Systemic action research is a type of cooperative inquiry involving both practitioner and academic as equal partners in knowledge creation. It accepts multiple modes of inquiry and analysis to generate research results, the purposes of which support changes in practices and policies via a collaborative feedback process.
Systemic action research is appropriate for complex and dynamic social systems, like the built environment, where issues require the relevant context in order for participants to understand and analyze them. Conducted via an open process, with multiple perspectives and research methodologies, systemic action research activity becomes a broad iterative feedback process consisting of research, reflection and action, termed "action learning sets." Action learning sets, repeated over time within a systemic action community, can provide the necessary evidence-based research to move the complex social system along.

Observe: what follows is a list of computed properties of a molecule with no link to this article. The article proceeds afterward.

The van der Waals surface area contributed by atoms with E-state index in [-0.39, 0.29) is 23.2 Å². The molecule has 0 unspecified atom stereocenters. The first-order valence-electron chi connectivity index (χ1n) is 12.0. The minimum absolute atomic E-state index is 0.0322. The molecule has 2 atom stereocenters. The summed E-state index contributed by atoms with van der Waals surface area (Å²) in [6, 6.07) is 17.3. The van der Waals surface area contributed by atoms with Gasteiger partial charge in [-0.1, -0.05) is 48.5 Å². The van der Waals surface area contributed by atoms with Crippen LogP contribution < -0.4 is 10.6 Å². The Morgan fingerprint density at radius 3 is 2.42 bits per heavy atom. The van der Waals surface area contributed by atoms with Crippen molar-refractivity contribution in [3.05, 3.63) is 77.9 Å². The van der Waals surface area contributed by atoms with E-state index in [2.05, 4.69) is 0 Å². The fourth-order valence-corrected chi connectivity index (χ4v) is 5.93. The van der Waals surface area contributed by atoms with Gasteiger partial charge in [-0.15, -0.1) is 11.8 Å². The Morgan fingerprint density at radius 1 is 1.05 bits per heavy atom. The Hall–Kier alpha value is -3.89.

What can Town+Gown do for members of Town?
- Include your relevant research questions in a comprehensive built environment Research Agenda.
- Disseminate the Research Agenda widely to get your research questions in front of all participating schools, increasing the chances that applied research on your issues will result.
- Provide the broader policy and practice context for your research questions and establish continuity for the larger issues, so that one project can lead to various follow-up and related projects over time.
- Identify and pursue cross-agency and multi-disciplinary issues so that more than one school can work on pieces of broader issues.
- Bridge the academic/practitioner divide for research questions picked up by the service learning programs as well as funded research projects.